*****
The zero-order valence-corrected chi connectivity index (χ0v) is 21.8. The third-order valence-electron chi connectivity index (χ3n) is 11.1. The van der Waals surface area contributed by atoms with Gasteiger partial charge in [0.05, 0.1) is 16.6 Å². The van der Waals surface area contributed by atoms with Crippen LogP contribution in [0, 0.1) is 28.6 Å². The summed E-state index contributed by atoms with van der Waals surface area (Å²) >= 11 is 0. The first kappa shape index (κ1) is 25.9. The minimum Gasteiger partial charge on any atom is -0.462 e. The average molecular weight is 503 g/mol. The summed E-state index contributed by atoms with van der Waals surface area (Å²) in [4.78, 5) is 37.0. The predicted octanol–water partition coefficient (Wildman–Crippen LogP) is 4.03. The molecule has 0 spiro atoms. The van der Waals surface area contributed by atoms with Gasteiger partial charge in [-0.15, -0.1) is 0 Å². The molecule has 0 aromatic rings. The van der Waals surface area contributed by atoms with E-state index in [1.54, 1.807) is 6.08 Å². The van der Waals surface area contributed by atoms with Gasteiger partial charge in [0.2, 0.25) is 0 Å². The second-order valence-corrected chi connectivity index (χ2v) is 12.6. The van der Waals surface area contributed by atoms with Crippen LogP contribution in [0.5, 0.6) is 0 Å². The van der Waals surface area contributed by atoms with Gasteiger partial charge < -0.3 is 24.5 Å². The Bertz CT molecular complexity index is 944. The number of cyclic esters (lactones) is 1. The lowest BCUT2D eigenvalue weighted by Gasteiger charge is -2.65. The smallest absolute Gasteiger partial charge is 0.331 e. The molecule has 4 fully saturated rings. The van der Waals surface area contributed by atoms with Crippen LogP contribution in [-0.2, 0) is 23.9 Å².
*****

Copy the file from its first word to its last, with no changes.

The zero-order valence-corrected chi connectivity index (χ0v) is 21.8. The third-order valence-electron chi connectivity index (χ3n) is 11.1. The van der Waals surface area contributed by atoms with Gasteiger partial charge in [0.05, 0.1) is 16.6 Å². The van der Waals surface area contributed by atoms with Crippen LogP contribution in [0, 0.1) is 28.6 Å². The summed E-state index contributed by atoms with van der Waals surface area (Å²) >= 11 is 0. The first kappa shape index (κ1) is 25.9. The minimum Gasteiger partial charge on any atom is -0.462 e. The average molecular weight is 503 g/mol. The summed E-state index contributed by atoms with van der Waals surface area (Å²) in [4.78, 5) is 37.0. The predicted octanol–water partition coefficient (Wildman–Crippen LogP) is 4.03. The molecule has 0 spiro atoms. The van der Waals surface area contributed by atoms with Gasteiger partial charge in [-0.15, -0.1) is 0 Å². The molecule has 0 aromatic rings. The van der Waals surface area contributed by atoms with E-state index in [1.54, 1.807) is 6.08 Å². The van der Waals surface area contributed by atoms with Gasteiger partial charge in [0.2, 0.25) is 0 Å². The second-order valence-corrected chi connectivity index (χ2v) is 12.6. The van der Waals surface area contributed by atoms with Crippen LogP contribution in [0.5, 0.6) is 0 Å². The van der Waals surface area contributed by atoms with Gasteiger partial charge < -0.3 is 24.5 Å². The Bertz CT molecular complexity index is 944. The number of cyclic esters (lactones) is 1. The lowest BCUT2D eigenvalue weighted by Gasteiger charge is -2.65. The smallest absolute Gasteiger partial charge is 0.331 e. The molecule has 4 fully saturated rings. The van der Waals surface area contributed by atoms with Crippen LogP contribution in [-0.2, 0) is 23.9 Å².